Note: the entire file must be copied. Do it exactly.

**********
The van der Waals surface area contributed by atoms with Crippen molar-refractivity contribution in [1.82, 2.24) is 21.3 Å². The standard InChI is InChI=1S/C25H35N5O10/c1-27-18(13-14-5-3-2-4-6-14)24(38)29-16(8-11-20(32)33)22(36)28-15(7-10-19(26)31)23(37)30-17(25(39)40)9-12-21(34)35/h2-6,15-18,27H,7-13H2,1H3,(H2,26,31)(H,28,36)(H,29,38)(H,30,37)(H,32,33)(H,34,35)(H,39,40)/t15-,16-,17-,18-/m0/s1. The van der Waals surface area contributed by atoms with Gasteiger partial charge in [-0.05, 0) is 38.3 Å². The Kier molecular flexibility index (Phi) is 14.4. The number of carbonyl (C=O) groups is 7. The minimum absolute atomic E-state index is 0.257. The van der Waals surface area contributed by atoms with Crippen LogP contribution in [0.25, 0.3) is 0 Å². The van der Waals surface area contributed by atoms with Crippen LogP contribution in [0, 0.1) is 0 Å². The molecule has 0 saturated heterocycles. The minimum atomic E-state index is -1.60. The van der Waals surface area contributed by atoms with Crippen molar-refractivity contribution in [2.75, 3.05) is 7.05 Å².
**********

The van der Waals surface area contributed by atoms with Crippen molar-refractivity contribution in [1.82, 2.24) is 21.3 Å². The standard InChI is InChI=1S/C25H35N5O10/c1-27-18(13-14-5-3-2-4-6-14)24(38)29-16(8-11-20(32)33)22(36)28-15(7-10-19(26)31)23(37)30-17(25(39)40)9-12-21(34)35/h2-6,15-18,27H,7-13H2,1H3,(H2,26,31)(H,28,36)(H,29,38)(H,30,37)(H,32,33)(H,34,35)(H,39,40)/t15-,16-,17-,18-/m0/s1. The van der Waals surface area contributed by atoms with Gasteiger partial charge in [-0.05, 0) is 38.3 Å². The Kier molecular flexibility index (Phi) is 14.4. The number of carbonyl (C=O) groups is 7. The minimum absolute atomic E-state index is 0.257. The van der Waals surface area contributed by atoms with Crippen LogP contribution in [0.25, 0.3) is 0 Å². The van der Waals surface area contributed by atoms with Crippen LogP contribution in [0, 0.1) is 0 Å². The molecule has 0 saturated heterocycles. The minimum atomic E-state index is -1.60. The van der Waals surface area contributed by atoms with Crippen molar-refractivity contribution in [2.75, 3.05) is 7.05 Å².